’s been a really long time since we’ve seen anything from Frank Darabont. The last film to carry his writing credit was 1999’s The Green Mile, and his last feature directorial effort was 2001’s The Majestic. But now he’s coming back – he has two movies lined up (The Mist and Fahrenheit 451), and this week saw the release of a new special edition of The Green Mile, packed with extras and commentary.

I got on the phone with Darabont a couple of weeks ago, and our conversation made a little news – the snippet I ran with his thoughts about the whole Indiana Jones IV debacle (he wrote a script George Lucas turned down) got picked up everywhere. Even the Guardian newspaper in the UK ran it.

But that was just a tiny bit of what Frank and I talked about. I found him to be the kind of guy who’s funny, open and honest. And he earned a huge amount of respect from me at the end of this interview, when he couldn’t stop talking about Guillermo del Toro’s new movie, Pan’s Labyrinth

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What’s it like revisiting a picture that you finished years ago?

Darabont: A bit of a stroll down memory lane, for sure. Sometimes you look at it and say, ‘Ooh, I could have done that better,’ or, ‘Ooh, that’s better than it had any right to be.’ It’s always a patchwork of emotions, but I think what you’re really looking for is how the story hangs together, and I think it does hold up. Certainly the performances are there to delight me at every turn, because my whole cast was extraordinary. That certainly makes up for any deficit I might perceive on my part.

When you’re adapting material, how do you make sure it’s yours?

Darabont: Some of that comes in the writing process – it’s trying to filter another storyteller’s work through your sensibilities. Although if the material is as good as that, you don’t want to throw the baby out with the bath water. I don’t want to make it just me. What I want to do is maintain the voice of the author and the author’s intention, even when by necessity you have to change things because film is a different language than the written page. I’m always trying to, when adapting King, is honor his intentions and create the same emotional affect on the viewer as he did on the reader. It’s an interesting balancing act, but when you have material that’s that distinctive it’s also far from an impossible task, because there’s a lot to cling to.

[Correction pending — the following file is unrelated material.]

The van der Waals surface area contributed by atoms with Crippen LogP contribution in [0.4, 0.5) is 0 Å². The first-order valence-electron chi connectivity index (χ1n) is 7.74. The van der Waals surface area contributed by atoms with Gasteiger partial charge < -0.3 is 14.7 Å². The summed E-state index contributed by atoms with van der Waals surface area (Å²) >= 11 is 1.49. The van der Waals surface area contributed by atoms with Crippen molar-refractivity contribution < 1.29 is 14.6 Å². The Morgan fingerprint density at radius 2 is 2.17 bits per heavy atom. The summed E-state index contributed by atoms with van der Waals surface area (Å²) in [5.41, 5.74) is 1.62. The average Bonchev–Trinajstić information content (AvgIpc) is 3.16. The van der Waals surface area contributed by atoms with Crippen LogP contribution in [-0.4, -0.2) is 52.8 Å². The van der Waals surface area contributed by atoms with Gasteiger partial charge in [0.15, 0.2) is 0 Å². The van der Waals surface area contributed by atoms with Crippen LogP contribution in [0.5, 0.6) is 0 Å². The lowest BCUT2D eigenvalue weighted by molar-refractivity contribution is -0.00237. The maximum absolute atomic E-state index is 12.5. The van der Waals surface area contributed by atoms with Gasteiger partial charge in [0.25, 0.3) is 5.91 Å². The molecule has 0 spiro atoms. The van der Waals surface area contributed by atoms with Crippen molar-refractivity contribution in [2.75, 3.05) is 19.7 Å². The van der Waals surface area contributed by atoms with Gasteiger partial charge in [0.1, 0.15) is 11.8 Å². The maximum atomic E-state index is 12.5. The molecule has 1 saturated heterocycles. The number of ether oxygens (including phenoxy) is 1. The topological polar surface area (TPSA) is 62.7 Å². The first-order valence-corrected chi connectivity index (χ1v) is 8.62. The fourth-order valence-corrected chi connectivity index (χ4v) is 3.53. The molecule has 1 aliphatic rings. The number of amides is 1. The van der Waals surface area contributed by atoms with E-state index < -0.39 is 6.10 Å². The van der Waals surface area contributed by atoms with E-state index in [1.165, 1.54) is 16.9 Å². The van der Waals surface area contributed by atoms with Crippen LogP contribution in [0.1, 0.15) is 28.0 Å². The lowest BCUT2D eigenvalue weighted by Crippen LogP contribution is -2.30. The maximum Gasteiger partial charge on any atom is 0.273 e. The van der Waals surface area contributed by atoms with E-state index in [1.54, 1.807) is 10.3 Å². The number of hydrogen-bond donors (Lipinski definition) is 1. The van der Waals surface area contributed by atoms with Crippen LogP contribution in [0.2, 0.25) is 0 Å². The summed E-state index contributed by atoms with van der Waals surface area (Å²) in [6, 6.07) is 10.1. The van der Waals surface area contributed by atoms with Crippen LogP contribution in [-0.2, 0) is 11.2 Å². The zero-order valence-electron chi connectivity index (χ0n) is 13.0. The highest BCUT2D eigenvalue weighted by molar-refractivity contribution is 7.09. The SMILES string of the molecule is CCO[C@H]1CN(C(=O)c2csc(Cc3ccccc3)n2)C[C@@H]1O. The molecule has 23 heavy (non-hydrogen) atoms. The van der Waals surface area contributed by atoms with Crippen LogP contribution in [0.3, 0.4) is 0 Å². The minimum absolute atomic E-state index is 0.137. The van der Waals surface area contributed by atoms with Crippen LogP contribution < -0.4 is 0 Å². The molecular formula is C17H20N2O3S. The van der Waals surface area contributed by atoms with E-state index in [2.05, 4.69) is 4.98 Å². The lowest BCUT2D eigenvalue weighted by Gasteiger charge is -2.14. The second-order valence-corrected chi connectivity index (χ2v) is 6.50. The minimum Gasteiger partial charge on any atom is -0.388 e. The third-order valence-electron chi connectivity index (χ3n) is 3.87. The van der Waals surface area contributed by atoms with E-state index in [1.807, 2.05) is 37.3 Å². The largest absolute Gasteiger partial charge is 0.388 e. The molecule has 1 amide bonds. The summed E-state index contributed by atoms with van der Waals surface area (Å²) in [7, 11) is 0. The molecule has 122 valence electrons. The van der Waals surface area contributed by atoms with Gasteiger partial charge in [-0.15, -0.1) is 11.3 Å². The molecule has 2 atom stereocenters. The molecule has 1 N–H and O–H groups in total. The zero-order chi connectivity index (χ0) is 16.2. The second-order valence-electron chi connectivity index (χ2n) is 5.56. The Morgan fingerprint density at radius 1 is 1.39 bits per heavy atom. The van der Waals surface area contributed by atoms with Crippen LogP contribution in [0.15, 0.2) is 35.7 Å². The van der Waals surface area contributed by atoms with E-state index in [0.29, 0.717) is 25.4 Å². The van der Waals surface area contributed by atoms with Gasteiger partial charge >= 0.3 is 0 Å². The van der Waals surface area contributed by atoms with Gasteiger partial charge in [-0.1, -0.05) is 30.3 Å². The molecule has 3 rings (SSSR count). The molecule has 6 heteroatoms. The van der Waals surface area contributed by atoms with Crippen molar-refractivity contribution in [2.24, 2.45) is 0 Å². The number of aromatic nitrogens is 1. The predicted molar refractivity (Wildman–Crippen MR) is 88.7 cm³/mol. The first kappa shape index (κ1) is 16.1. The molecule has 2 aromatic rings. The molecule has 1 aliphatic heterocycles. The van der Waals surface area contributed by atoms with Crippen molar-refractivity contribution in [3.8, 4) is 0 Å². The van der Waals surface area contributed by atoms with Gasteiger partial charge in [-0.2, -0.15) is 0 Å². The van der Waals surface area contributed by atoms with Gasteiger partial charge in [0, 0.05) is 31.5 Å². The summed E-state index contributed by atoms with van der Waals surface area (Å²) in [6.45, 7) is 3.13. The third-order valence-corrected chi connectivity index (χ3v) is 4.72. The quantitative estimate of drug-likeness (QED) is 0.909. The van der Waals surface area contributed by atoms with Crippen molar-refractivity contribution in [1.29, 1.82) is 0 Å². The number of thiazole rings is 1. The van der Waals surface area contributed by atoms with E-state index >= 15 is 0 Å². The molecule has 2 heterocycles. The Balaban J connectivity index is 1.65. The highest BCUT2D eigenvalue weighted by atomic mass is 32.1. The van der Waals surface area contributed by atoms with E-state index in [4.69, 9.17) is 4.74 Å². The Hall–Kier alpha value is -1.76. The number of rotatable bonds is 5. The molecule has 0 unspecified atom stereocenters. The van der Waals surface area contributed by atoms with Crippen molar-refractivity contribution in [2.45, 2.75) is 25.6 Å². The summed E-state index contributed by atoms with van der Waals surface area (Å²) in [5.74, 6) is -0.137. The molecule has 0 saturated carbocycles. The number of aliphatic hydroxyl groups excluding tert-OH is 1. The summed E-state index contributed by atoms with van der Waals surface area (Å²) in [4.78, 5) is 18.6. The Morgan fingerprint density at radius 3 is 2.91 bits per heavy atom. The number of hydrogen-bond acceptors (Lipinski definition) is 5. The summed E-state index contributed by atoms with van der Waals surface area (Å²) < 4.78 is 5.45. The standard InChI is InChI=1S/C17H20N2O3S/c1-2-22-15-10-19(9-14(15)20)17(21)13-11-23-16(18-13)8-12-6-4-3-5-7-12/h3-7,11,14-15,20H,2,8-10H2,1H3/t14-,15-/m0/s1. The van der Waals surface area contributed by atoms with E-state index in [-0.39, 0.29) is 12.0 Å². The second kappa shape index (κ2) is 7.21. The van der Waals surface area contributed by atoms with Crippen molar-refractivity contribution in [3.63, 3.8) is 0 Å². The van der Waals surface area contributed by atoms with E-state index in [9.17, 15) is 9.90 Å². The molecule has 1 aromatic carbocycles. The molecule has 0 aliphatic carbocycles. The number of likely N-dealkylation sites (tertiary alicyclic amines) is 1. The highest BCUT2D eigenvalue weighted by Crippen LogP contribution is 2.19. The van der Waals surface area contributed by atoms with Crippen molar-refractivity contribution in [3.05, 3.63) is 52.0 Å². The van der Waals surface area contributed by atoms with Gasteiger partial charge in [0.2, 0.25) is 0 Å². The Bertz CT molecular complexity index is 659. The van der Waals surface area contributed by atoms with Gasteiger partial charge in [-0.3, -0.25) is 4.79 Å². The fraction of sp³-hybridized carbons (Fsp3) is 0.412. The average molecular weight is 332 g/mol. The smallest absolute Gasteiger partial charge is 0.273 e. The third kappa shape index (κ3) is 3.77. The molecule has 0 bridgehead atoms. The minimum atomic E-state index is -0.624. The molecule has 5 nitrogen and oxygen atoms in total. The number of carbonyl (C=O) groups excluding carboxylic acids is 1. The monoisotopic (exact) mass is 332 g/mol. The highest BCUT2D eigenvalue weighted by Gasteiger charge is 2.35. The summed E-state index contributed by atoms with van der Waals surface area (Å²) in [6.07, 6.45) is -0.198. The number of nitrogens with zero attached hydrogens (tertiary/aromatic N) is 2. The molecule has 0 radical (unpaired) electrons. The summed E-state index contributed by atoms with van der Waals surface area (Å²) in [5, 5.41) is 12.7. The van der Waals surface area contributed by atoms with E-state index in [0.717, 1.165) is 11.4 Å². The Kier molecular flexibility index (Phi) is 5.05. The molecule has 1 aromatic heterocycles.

How closely do you work with King when you’re adapting his work? Do you consult with him a lot, or does he just show up on opening day to see the movie?

Darabont: It’s kind of more of the latter, really. My experience with Steve on both the previous films, and it’s been this way on The Mist so far, is I say, ‘Hey, how about I make a movie out of this?’ And he says, ‘OK,’ and I go off and write the script. I sent him the scripts on Green Mile and Shawshank and The Mist, all three, and he reads the scripts and he would call me and say, ‘Wow, I really dig it! Good luck.’ Then I would make the movies and he would come and watch them. It’s a very simple process with him. He makes it easier rather than harder, and he’s been very appreciative of whatever I bring to it. And certainly having the trust of the creator of the story is a huge blessing, I must say. He feels I’ve done right by him so I’ve earned a certain amount of trust in what I do. Although, you know what? That was really there from the get-go. Even with Shawshank, he said, ‘It’s your movie, go make your movie.”

Will you be changing the setting of The Mist to a prison, so you can go for the Stephen King prison hat trick?